Anticipation builds for school

Full-day kindergarten stirs excitement for little ones and a veteran teacher

August 26, 2007|By John-John Williams IV | John-John Williams IV,Sun reporter

With the ease of a poker dealer, veteran teacher Judy Maurer placed colorful name cards decorated with images of crayons on tables as she scrambled to put the finishing touches on her kindergarten room. In a few moments, the cards would be spotted by a new crop of students and parents attending Ilchester Elementary School's open house.

Maurer, a team leader at the school, moved with a nervous excitement. After teaching third grade for 11 years, she had decided to teach kindergarten, which is being offered at Ilchester in Ellicott City as a full-day program for the first time when classes begin tomorrow.

"Starting a new grade is like starting teaching again," Maurer said as she placed packets filled with emergency contact information at each of her 21 students' seats Thursday. "There are so many different things to do. The curriculum is different. Materials need to be prepared. ... I have such enthusiasm for it."

Many Howard County schools held open houses last week to welcome students and ease the transition to the start of classes tomorrow morning.

This year, about 48,500 students - an increase of more than 200 from last year - are expected to attend Howard County public schools.

Ten county schools will offer full-day kindergarten for the first time this year. They are the last of the 38 elementary schools that have added full-day kindergarten in what has been a four-year transition process.

The change, ordered at all Maryland public elementary schools, cost Howard County $19 million for additional teachers and kindergarten classrooms, which require more instructional space. Ilchester, for example, is in the process of adding two more kindergarten classes to increase its total to four.

John Morningstar, Ilchester's principal, welcomes the addition of full-day kindergarten. He went through the process of adding full-day kindergarten four years ago as principal at Phelps Luck.

"Everyone is on the same schedule," said Morningstar, referring to the elimination of morning and afternoon kindergarten classes. "It will be a lot better for us."

Educators agree that young learners benefit from full-day kindergarten.

"It bumps down the curriculum," Morningstar said. "Students get information at an earlier age."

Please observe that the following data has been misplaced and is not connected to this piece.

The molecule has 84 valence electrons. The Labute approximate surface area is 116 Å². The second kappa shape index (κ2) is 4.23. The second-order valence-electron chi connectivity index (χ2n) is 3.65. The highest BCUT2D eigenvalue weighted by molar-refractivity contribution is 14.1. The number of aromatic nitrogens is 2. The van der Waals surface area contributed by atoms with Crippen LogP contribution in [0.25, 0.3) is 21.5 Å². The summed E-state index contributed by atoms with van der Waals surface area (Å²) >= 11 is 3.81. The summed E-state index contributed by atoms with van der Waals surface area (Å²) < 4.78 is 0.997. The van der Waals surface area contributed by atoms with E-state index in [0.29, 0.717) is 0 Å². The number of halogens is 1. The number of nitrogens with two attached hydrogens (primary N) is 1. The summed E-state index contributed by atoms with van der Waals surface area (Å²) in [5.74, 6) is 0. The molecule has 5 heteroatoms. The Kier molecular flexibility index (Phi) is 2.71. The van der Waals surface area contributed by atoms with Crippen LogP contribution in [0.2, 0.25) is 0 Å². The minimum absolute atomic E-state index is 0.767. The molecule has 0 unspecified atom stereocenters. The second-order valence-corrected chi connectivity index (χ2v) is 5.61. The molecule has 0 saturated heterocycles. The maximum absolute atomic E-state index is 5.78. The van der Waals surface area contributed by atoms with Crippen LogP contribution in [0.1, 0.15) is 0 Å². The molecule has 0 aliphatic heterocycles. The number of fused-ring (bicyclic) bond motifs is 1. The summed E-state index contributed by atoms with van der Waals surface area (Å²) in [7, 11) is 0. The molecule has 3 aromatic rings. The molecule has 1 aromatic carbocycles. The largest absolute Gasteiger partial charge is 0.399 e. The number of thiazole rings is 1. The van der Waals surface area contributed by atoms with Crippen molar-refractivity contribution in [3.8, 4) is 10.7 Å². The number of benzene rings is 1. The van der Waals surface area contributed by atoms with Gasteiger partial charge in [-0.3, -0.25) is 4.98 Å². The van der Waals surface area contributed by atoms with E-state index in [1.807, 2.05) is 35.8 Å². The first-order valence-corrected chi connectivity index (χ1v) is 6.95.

Deborah Adams, a kindergarten teacher at Ilchester, said she looks forward to having more time to balance academic learning with social interaction.

"It will be an adjustment period," Adams said as she marked baskets of supplies.

To make the transition to kindergarten teacher, Maurer observed the full-day program at Bellows Spring Elementary. She also spent time crafting lessons to fit the needs of kindergartners, who typically come to school with varying reading abilities.

Maurer said she started setting up her classroom in early August. As recently as Monday night, she was shopping at a teaching-supplies store for last-minute items, she said.

The preparation paid off. Edwina Britt practically had to drag her 5-year-old daughter, Kyra, out of Maurer's classroom during the school's open house.

"I want to stay," Kyra said to her mother when she was told that it was time to leave.

"We're excited about the beginning of school," Krya's mother said as she stood with her two older daughters, Kayla, 11, and Korliss, 9. "I don't think we'll have any problems getting her [Kyra] to go to school. She's been ready to get on the bus for a while."

Chris Butters said her 5-year-old daughter Katie Sloan is also eager for school to start.

"She's ready academically," Butters said as she walked around Maurer's classroom. "I'm looking forward to her being with kids her own age and learning. She's thrilled. She can't wait to get into big-girl school."

Sharon Kim, whose oldest son, Harrison, will begin kindergarten tomorrow, said she is excited that her son will be able to become friends with different types of people.

"He'll get ready for the real world," she said with a giggle. "He's looking forward to seeing his class and meeting new friends."

"Everyone is excited this time of year," Morningstar said. "It's still exciting every year. It's an opportunity to help students. That's what we are all about."

john-john.williams@baltsun.com

Opening day

The Howard County school system opens tomorrow with about 48,500 students. Here are some other facts:

Schools: 39 elementary, one pre-K through 8; 18 middle; 12 high; 3 special.

One new school: Veterans Elementary in Ellicott City.

One replacement school: Bushy Park Elementary in Glenwood.

Ten schools will add full-day kindergarten: Bushy Park, Centennial Lane, Gorman Crossing, Hammond, Ilchester, Northfield, Rockburn, Waterloo, Waverly and Worthington.

School lunches will increase 25 cents this year. An elementary school lunch will now cost $2.25, and a secondary school lunch will cost $2.75.

[Source: Howard County school system]

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